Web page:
By New Times
By Connor Radnovich
By Robrt L. Pela and Amy Silverman
By Ray Stern
By Keegan Hamilton
By Matthew Hendley
By Monica Alonzo
By Monica Alonzo
If you want a good sandwich or salad, try Crazy Jim's on 15th Avenue and Indian School Road. Great chicken feta salad, and the pita bread rocks!
Doreen Petrillo, Phoenix
Paying through the nose: About My Florist Cafe, when you're paying more than $10 for a sandwich, you don't want it on that crappy bread.
I just wanted to mention that, about a year ago, I wrote to Stephen Lemons because I thought an article was kind of, well, offensive. Well, I've been reading his stuff since, and I really like it. He has style. He's entertaining.
Heather Lesser, Tempe
Run From the Border
Raising some questions: I guess New Times wants to become another Southwestern media apologist for illegal immigration! However, Robrt L. Pela's Speakeasy concerning the "Wilson Four" didn't help much, as it was littered with obscenities and curiously phrased baited commentary ("Pardon Me," August 4).
Pathetically, the analysis was far below Pela's usually compelling and coherent writing quality. However, the article did raise some unasked questions.
If Luis Nava "wasn't sure about [his] legal status," why did he travel across the border? I can't believe someone possessing international business skills could be ignorant of such a basic reality.
You have to wonder if the "Wilson Four" incident was a premeditated test of this country's immigration policy, and even a way of motivating changes in border law.
Scott Hume, Phoenix
An important issue: I just want to congratulate Robrt L. Pela for exposing issues such as the "Wilson Four" controversy in such an important publication. I am a reporter myself for a Spanish-language newspaper, but it makes me really happy to see that there is a journalist out there in the English-language press in Phoenix taking these issues into people's lives.
Luis Avila, Tempe
A river runs through it: I was exceptionally appalled at articles written on the San Pedro River in the Arizona Republic and by John Dougherty of New Times("Doomed River," August 4). These articles were written about the fact that the San Pedro ran dry for several days in July. They were poorly researched and factually incorrect, but will stand as truth in the eyes of some readers.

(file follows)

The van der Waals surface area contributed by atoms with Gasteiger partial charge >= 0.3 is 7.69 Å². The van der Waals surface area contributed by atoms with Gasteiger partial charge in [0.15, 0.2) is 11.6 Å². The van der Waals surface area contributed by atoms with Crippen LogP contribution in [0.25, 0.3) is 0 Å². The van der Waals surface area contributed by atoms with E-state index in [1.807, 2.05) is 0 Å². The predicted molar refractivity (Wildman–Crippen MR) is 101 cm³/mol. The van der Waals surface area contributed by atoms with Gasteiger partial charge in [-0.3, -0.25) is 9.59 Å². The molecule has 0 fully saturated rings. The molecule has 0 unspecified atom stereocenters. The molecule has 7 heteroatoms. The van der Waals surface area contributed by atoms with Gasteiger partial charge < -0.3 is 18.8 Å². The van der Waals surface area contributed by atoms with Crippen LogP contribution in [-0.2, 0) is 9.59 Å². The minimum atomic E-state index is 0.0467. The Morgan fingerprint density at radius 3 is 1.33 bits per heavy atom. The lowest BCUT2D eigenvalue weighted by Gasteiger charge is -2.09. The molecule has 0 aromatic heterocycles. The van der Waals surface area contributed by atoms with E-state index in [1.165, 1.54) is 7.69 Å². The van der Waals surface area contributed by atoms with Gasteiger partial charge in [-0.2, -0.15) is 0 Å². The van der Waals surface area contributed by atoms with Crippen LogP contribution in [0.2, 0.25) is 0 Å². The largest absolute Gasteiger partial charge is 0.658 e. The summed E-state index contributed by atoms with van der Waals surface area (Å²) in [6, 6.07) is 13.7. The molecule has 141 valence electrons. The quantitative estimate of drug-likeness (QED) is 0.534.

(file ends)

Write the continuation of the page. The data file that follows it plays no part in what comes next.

About the only source mentioned was Robin Silver's Center for Biological Diversity. Silver's agenda is biased, and his information and press releases slanted toward his sole agenda, which is to close Fort Huachuca. With the help of improperly documented and researched articles like the ones in New Times and the Arizona Republic, he will eventually succeed in getting Fort Huachuca closed as a military post.
If anyone considers this a good thing, then consider that three counties (Cochise, Santa Cruz and Pima) will be severely affected economically. The loss of federal dollars to the state will be in the billions. In addition, it is not at all clear who will eventually own the grounds. Closing the base as a DOD facility does not mean that the infrastructure will not be used by any number of other agencies, state or federal. If the post is closed and the facilities are used anyway, how would anyone rationally consider that this outcome will reduce the use of groundwater?
Here are some facts that were not discussed in the articles:
The area of the San Pedro in Cochise County has experienced a drought since 1993. Several other streams and tributaries such as Soldier Creek, which runs through the Greater Huachuca Golf Course, are completely dried up. The head of that creek is the Garden Canyon Area of Fort Huachuca, and there is no groundwater drawn from its watershed.
The San Pedro originates in Mexico, out of which it flows north. I doubt that there is much control, voluntary or not, when it comes to the use of San Pedro River water before it comes into the United States.
Not one mention is made in the articles about the enormous and costly efforts that Fort Huachuca has made to reduce groundwater usage on the post. The entire World War II area of Jeffords Street and the old hospital areas have been completely razed because the 1940s cast-iron water pipes were leaking and hard to repair. Every effort has been made to replace every water fixture with a low-usage equivalent.
If the conclusion of the articles is that the state should start an initiative to save the San Pedro, Fort Huachuca stands as ready as ever to be a member of that effort. Ask Silver if he would like to partner up with the fort on that initiative and see how much he really cares about the San Pedro.
Jay P. Gordon, Chandler/Sierra Vista
Hot under the collar: John Dougherty's column was great! Not only the part about the doomed river, the San Pedro, but the part about the homeless dying on the streets of Phoenix.
It makes me really angry that nothing more was done by the city for these homeless people during the heat of this summer! I'm going to pass this around my office for everyone to read.
Bobbie Brian, Glendale